The three-day long event took place in Beijing at the Institute of Physics, Chinese Academy of Sciences between 29 June – 2 July. A delegation of European and Chinese researchers working on graphene and related materials (GRMs) came together to share the latest research developments, exchange ideas and highlight the research efforts and progresses in this field. One of the main goals of the meeting was to establish collaborations between the two continents' research communities, as well as advance the understanding of new physics in GRMs.
The European Union has pioneered research in GRMs. The Graphene Flagship was established in 2013, to bring together academic and industrial researchers to tackle challenges in both fundamental research and industrial applications, representing a new form of interdisciplinary collaborative research on an unprecedented scale. In China, there is a huge growth of R&D in GRMs, with strong support from central and local government and funding agencies.
Xinliang Feng, one of the Graphene Flagship organizers of the EU-China workshop and group leader at Technical University of Dresden in Germany highlighted that: "The aim of this meeting was to discuss the open questions in GRMs. In particular, China is growing as one of the major players in the fields, discussion and cooperation between EU and China are strategically important," he said. "This first joint EU Graphene Flagship-China meeting solidifies the mutual understanding from both sides, and many contacts have been established, leading to cooperation between both sides." Feng is also deputy of the Flagship's Energy, Composites and Production Division and leader of its Functional Foams and Coatings Work Package.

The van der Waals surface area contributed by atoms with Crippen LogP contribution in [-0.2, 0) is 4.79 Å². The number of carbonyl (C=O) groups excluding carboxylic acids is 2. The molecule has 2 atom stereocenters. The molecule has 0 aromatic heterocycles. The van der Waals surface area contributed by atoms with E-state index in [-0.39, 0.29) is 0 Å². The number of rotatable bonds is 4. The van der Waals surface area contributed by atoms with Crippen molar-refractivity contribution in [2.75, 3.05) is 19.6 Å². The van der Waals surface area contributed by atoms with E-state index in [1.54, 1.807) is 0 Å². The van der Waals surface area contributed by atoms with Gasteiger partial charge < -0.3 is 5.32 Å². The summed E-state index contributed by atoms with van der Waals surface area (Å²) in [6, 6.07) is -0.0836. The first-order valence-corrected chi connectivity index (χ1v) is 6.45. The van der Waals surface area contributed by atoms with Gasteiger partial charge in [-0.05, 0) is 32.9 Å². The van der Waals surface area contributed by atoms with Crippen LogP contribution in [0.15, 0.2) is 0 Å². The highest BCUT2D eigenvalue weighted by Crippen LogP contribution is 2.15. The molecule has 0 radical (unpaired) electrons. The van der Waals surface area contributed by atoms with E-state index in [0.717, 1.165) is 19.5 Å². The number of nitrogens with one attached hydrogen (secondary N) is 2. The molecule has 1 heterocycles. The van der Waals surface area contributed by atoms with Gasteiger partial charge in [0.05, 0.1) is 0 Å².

Andrea C. Ferrari, Graphene Flagship Science and Technology Officer, and Chair of its Management Panel added "A strong scientific collaboration with China will help us to reach the strategic goals of the Graphene Flagship, eventually leading to academic, industrial and social benefits both in Europe and China."
Shixuan Du, alongside co-chair Hong-Jun Gao, both based at the Chinese Academy of Sciences, China, co-organized the meeting. Du emphasised that: "The workshop provided a forum for participants coming from different fields to communicate recent developments in GRMs, tackle challenges, establish possible collaborations and advance our understanding in novel layered materials." She added that: "The biggest challenge is now to develop new methods to get large enough and high-quality GRMs since this is an essential prerequisite to move fundamental research towards industrial applications."
The Graphene Flagship intends to further strengthen existing collaborations with Chinese researchers and build new ones. To this aim, workshops such as this are essential for discussing future directions and potential new applications. A second EU-China meeting is planned for next year.